CANCER AND SYMPTOM-CONTROL DRUGS
Although not directly treating the cancer, a range of supportive care drugs have contributed to big improvements in cancer treatments over the last 10 to 15 years. The improved anti-sickness drugs have already been mentioned. Also related to chemotherapy safety and delivery are the growth factors, in particular granulocyte colony stimulating factor (G-CSF) which boosts white blood cell counts, reducing infection risks. A second related product called GM-CSF (granulocyte-macrophage colony stimulating factor), initially developed for the same purpose, has turned out to have a valuable role in releasing blood cell precursors called stem cells into the circulation. This somewhat esoteric observation has allowed the harvesting of stem cells prior to high-dose chemotherapy intended to destroy the normal bone marrow. Previously patients needed a bone marrow transplant to ‘rescue’ them from such treatment, but it turns out that harvested stem cells do the same job but more quickly and with a much easier pre-treatment harvesting procedure, extending the range of patients suitable for these high-dose therapies.
Another area of recent research has been bone-protecting agents. Many cancers spread into bone with devastating consequences, including pain, fracture, and paralysis due to spinal column damage. Research demonstrated that the body ‘over-reacting’ to the cancer led, paradoxically, to increased damage. Drugs initially developed for osteoporosis (bone thinning) turned out to reduce this collateral, self-inflicted damage. The initial drugs available, such as clodronate, were relatively low in potency but later drugs, such as zoledronate and ibandronate, are many times more effective and can substantially reduce bone damage in patients with advanced cancer. Even more intriguingly, in adjuvant trials in high-risk breast cancer, zoledronate also appeared to reduce soft tissue disease, suggesting these agents may in addition have direct anticancer properties.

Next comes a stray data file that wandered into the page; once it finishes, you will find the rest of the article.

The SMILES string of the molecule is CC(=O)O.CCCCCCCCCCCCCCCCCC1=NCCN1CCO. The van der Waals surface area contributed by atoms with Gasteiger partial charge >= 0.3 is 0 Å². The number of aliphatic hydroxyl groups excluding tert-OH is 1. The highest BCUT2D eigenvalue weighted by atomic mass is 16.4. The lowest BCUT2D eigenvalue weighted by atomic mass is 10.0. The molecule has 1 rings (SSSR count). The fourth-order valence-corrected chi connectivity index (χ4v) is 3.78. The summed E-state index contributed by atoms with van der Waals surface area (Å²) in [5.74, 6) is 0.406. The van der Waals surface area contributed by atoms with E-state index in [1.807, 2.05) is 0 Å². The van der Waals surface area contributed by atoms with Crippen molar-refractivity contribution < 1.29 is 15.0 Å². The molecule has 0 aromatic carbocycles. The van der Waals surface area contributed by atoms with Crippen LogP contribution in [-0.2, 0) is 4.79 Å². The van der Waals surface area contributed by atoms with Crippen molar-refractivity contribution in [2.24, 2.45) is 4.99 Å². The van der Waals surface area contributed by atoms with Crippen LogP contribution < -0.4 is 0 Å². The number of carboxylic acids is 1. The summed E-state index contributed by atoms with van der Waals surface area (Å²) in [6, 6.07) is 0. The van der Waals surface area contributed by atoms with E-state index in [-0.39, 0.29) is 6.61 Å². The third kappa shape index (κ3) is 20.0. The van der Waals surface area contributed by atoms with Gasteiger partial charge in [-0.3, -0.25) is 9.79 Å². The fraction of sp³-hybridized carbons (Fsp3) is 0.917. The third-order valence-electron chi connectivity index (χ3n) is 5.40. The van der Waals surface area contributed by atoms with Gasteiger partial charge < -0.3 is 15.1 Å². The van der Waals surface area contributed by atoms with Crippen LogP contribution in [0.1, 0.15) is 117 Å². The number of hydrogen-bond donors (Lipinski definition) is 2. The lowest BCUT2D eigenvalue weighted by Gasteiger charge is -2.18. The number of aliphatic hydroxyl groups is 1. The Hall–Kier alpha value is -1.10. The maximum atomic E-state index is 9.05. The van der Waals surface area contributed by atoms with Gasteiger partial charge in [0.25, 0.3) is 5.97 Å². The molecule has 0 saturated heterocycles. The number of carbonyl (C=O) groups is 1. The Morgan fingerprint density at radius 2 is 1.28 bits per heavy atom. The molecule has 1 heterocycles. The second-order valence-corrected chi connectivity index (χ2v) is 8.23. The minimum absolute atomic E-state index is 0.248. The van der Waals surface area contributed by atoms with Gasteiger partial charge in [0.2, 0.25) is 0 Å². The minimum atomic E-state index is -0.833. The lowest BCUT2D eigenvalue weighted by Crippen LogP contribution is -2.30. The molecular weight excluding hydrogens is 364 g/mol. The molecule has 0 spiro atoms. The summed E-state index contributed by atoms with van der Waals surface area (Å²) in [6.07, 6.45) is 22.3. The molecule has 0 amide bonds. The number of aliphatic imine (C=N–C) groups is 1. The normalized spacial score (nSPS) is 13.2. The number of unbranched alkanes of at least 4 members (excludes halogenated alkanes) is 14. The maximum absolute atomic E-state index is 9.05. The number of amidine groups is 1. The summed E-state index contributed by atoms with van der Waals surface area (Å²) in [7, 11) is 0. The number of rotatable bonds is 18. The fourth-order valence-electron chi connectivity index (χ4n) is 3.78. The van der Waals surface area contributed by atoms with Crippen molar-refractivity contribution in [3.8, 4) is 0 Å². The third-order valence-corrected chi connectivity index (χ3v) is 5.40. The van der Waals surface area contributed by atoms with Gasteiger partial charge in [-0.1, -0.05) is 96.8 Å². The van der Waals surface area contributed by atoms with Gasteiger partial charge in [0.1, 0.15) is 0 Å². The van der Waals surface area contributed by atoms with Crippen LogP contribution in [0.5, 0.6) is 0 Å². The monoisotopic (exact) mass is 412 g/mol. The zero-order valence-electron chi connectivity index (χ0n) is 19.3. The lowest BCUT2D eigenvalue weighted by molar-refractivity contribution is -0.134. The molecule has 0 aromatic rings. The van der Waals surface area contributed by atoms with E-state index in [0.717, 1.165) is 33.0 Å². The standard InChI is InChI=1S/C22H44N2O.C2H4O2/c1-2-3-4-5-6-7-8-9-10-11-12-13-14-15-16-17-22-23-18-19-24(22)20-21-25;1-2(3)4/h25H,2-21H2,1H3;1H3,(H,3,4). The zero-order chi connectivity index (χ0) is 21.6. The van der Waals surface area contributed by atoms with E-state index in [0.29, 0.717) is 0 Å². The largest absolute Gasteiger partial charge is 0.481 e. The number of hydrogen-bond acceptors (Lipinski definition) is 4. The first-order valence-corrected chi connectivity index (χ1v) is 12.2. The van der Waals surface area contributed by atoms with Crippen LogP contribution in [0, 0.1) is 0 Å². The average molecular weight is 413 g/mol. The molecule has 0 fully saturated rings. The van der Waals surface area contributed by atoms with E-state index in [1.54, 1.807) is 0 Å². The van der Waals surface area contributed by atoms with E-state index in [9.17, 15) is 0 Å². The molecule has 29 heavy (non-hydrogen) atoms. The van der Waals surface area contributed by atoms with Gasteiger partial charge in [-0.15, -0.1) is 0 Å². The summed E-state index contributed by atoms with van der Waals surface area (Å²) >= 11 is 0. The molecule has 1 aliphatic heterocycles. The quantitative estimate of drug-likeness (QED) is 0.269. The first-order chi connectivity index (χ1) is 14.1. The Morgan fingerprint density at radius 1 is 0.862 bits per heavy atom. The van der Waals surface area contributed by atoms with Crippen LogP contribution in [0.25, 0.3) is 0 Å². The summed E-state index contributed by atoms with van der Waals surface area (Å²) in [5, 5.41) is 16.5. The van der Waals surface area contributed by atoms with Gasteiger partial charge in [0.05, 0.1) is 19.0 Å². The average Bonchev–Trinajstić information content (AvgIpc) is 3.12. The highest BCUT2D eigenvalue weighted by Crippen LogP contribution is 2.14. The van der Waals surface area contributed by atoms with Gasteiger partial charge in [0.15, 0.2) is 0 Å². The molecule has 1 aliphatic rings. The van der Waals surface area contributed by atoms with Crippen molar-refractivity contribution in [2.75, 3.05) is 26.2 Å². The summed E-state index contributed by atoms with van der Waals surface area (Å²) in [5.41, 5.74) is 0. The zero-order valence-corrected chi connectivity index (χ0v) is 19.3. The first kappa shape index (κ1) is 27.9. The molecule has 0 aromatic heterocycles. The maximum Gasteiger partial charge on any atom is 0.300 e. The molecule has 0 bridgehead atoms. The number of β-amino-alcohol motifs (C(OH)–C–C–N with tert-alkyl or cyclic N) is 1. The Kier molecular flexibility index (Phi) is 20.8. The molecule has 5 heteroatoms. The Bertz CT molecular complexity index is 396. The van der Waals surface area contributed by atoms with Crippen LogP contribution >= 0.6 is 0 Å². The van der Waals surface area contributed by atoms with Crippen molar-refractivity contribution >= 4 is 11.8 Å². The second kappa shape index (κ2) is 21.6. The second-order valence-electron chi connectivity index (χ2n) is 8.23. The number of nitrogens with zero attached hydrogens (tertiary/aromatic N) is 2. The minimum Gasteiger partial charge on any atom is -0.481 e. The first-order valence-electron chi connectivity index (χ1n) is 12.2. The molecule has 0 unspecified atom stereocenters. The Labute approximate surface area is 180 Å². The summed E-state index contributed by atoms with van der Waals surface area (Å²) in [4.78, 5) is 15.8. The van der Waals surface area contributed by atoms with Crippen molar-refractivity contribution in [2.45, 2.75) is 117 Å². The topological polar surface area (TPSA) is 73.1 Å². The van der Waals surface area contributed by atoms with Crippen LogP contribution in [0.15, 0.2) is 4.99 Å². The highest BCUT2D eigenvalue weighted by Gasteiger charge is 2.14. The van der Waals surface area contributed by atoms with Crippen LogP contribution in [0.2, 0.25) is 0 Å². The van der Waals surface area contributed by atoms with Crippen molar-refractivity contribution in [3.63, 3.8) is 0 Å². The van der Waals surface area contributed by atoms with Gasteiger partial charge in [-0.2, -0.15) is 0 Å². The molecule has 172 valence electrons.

The improvements in cancer treatment seen in the last 100 years have been dramatic and have transformed the outcomes for millions of people across the world. Cancer treatment in the early 21st century is safer, more effective, and less toxic than it was 50 or 100 years ago. Surgery and radiotherapy continue to be refined and improved, with better targeting and minimal access technologies increasingly available. The ancillary imaging and pathology services will also continue to improve and allow better selection of treatment options in the future. The range of drugs and the effectiveness of those drugs are increasing rapidly, and this will generate further improvements in the coming years. The main problem with all this is the escalating cost, but grappling with this issue is better than not having the options available.